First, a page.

The difficulty with the trustee's case is not because of lack of jurisdiction in the District Court, but because of the insufficient showing on the merits of the claim which he asserts. We need not say whether one who has procured a second mortgage by fraud will in general be permitted to buy up a prior mortgage and by foreclosure eliminate the owner, be such owner a trustee in bankruptcy or any other person. Humphrey v. McCleary, 171 Minn. 197, 213 N.W. 892. To tolerate such conduct, when fraudulently designed in order to impede creditors, would seem to impose a great strain upon the conscience of a court of equity. Compare Davitt v. O'Connor, 73 F.2d 43 (C.C.A. 2). The acquisition of the second mortgage, the purchase of the first mortgage, and its foreclosure in a suit in which there was no representation of creditors whose rights were prejudiced might, if the second mortgage were shown to have been taken under fraudulent circumstances, justify an avoidance of the entire transfer to Managed Properties, Inc. But the claim of fraud seems in the present case to be based on little more than a mere outcry. No fraudulent purpose has been demonstrated. No convincing proof was offered indicating that the security of the mortgages held by Hitchings & Co. on the greenhouses was adequate or that when augmented by the acquisition of the $25,000 mortgage on the Buffalo lots it became excessive. The fact that the mortgage on the greenhouses had been reduced by payments on account of the notes held by Hitchings & Co. from $65,000 to $43,000 is no proof that their collateral was still sufficient to secure their claim without receipt of the $25,000 mortgage on the Buffalo land. The shrinkage in land values which occurred after the year 1929 made any such mortgage doubtful security and additional collateral highly desirable. The mere assertion on behalf of the trustee that the greenhouses had a value of $100,000 was far from convincing. If, as complainant insists, Pierson was insolvent, or his insolvency was imminent, when he gave the $25,000 mortgage, it is more likely that Hitchings & Co. needed further security than that they received excessive collateral. When they received the mortgage, they apparently got it in return for surrendering their claim against Pierson as indorser of the notes of Pierson Parkway Greenhouses, Inc. The surrender of the right to recover on the indorsements furnished a substantial consideration for the delivery of the mortgage and rendered their legal and equitable title immune. But if the transfer was without present consideration and Hitchings & Co. thereby acquired nothing but additional security for an antecedent debt, nevertheless the transfer was of an amount of property not shown to have been more than sufficient to furnish reasonable security so that it cannot be successfully attacked as a fraudulent conveyance. We do not regard Justice Cardozo's opinion in Buffum v. Peter Barceloux Co., 289 U.S. 227, 53 S. Ct. 539, 77 L. Ed. 1140, as contrary to anything we have said. No such excessive security was taken by Hitchings & Co. as to justify the inference of fraud found to exist in Buffum v. Peter Barcelous Co. At most, there was nothing more than a preferential payment made prior to the four months' period.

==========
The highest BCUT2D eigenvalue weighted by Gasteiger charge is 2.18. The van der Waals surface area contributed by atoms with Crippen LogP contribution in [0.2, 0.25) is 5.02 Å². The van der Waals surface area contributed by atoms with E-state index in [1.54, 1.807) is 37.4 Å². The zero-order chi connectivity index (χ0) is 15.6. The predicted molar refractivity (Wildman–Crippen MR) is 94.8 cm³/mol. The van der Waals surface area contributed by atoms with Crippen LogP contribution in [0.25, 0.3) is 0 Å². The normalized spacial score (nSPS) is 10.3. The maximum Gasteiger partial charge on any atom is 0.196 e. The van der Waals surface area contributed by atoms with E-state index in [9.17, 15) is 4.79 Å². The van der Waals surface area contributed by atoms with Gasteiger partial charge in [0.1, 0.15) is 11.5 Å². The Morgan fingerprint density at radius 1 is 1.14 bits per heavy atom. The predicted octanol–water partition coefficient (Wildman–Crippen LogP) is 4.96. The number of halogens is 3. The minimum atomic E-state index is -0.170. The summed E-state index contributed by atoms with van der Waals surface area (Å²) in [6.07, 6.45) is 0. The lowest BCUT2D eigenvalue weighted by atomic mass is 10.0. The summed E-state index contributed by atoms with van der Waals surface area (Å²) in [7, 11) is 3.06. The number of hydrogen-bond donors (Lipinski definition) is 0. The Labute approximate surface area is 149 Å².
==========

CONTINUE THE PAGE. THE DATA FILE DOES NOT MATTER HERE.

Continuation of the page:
The record indicates a very tenuous claim, and the proof that when the second mortgage was received the creditor had reasonable cause to believe insolvency existed is far from satisfying. The trustee must have had data available as to the financial condition of the bankrupt and must have been in position to submit convincing proof of the facts. The bankrupt had evidently been a man of large affairs, and under the circumstances it ought to have been possible for the trustee to establish in a more authentic and definite fashion than he has done just what properties the bankrupt had, what in the opinion of competent experts was their value, and what were the liabilities. Inadequate proof of insolvency on January 31, 1934, was furnished, and the attempt to meet the affidavits on behalf of the defendants indicating that they had reason to believe that Pierson was solvent was unsatisfactory. Certainly the trustee's case was too unsubstantial to justify the granting of an injunction pendente lite even if there be some basis for ultimate recovery. Accordingly, the order should be reversed.